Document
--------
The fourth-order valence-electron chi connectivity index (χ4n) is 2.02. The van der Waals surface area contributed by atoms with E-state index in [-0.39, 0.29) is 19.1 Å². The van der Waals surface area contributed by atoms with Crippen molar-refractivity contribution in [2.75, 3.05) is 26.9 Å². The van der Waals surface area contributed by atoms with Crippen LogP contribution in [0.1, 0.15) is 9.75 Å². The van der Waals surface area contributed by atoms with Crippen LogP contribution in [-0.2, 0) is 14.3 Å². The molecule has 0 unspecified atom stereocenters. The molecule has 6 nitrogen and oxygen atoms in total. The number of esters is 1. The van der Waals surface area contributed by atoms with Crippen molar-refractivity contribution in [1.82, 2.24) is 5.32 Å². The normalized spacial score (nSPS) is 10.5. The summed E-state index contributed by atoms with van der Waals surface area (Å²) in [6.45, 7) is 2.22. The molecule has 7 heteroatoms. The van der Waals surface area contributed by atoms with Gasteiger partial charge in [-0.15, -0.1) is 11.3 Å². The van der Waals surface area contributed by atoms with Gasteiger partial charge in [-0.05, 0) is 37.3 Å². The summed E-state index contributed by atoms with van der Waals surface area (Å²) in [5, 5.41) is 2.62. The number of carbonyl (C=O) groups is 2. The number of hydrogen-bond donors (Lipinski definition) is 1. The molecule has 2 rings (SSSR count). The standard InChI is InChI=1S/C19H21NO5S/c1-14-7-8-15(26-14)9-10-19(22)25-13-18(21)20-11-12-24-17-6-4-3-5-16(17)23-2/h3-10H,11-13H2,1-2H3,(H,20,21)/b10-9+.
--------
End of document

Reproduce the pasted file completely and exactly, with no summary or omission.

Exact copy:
The fourth-order valence-electron chi connectivity index (χ4n) is 2.02. The van der Waals surface area contributed by atoms with E-state index in [-0.39, 0.29) is 19.1 Å². The van der Waals surface area contributed by atoms with Crippen molar-refractivity contribution in [2.75, 3.05) is 26.9 Å². The van der Waals surface area contributed by atoms with Crippen LogP contribution in [0.1, 0.15) is 9.75 Å². The van der Waals surface area contributed by atoms with Crippen LogP contribution in [-0.2, 0) is 14.3 Å². The molecule has 0 unspecified atom stereocenters. The molecule has 6 nitrogen and oxygen atoms in total. The number of esters is 1. The van der Waals surface area contributed by atoms with Crippen molar-refractivity contribution in [1.82, 2.24) is 5.32 Å². The normalized spacial score (nSPS) is 10.5. The summed E-state index contributed by atoms with van der Waals surface area (Å²) in [6.45, 7) is 2.22. The molecule has 7 heteroatoms. The van der Waals surface area contributed by atoms with Gasteiger partial charge in [-0.15, -0.1) is 11.3 Å². The van der Waals surface area contributed by atoms with Gasteiger partial charge in [-0.05, 0) is 37.3 Å². The summed E-state index contributed by atoms with van der Waals surface area (Å²) in [5, 5.41) is 2.62. The number of carbonyl (C=O) groups is 2. The number of hydrogen-bond donors (Lipinski definition) is 1. The molecule has 2 rings (SSSR count). The standard InChI is InChI=1S/C19H21NO5S/c1-14-7-8-15(26-14)9-10-19(22)25-13-18(21)20-11-12-24-17-6-4-3-5-16(17)23-2/h3-10H,11-13H2,1-2H3,(H,20,21)/b10-9+.